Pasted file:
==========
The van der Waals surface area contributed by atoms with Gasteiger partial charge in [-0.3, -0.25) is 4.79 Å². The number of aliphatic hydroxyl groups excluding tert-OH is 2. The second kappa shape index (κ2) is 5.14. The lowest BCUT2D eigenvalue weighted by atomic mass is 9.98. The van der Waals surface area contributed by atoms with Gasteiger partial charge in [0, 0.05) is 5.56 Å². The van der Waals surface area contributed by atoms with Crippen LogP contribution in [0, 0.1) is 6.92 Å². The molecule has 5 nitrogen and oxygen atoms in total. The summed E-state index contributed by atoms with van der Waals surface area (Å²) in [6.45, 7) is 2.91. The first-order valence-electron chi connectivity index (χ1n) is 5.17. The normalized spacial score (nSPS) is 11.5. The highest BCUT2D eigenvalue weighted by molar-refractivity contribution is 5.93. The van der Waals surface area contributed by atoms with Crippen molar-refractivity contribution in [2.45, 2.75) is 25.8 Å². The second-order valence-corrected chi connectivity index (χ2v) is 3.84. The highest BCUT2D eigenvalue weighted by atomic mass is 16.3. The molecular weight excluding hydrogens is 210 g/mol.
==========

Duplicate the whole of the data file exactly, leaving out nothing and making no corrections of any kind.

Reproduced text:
The van der Waals surface area contributed by atoms with Gasteiger partial charge in [-0.3, -0.25) is 4.79 Å². The number of aliphatic hydroxyl groups excluding tert-OH is 2. The second kappa shape index (κ2) is 5.14. The lowest BCUT2D eigenvalue weighted by atomic mass is 9.98. The van der Waals surface area contributed by atoms with Gasteiger partial charge in [0, 0.05) is 5.56 Å². The van der Waals surface area contributed by atoms with Crippen LogP contribution in [0, 0.1) is 6.92 Å². The molecule has 5 nitrogen and oxygen atoms in total. The summed E-state index contributed by atoms with van der Waals surface area (Å²) in [6.45, 7) is 2.91. The first-order valence-electron chi connectivity index (χ1n) is 5.17. The normalized spacial score (nSPS) is 11.5. The highest BCUT2D eigenvalue weighted by molar-refractivity contribution is 5.93. The van der Waals surface area contributed by atoms with Crippen molar-refractivity contribution in [2.45, 2.75) is 25.8 Å². The second-order valence-corrected chi connectivity index (χ2v) is 3.84. The highest BCUT2D eigenvalue weighted by atomic mass is 16.3. The molecular weight excluding hydrogens is 210 g/mol.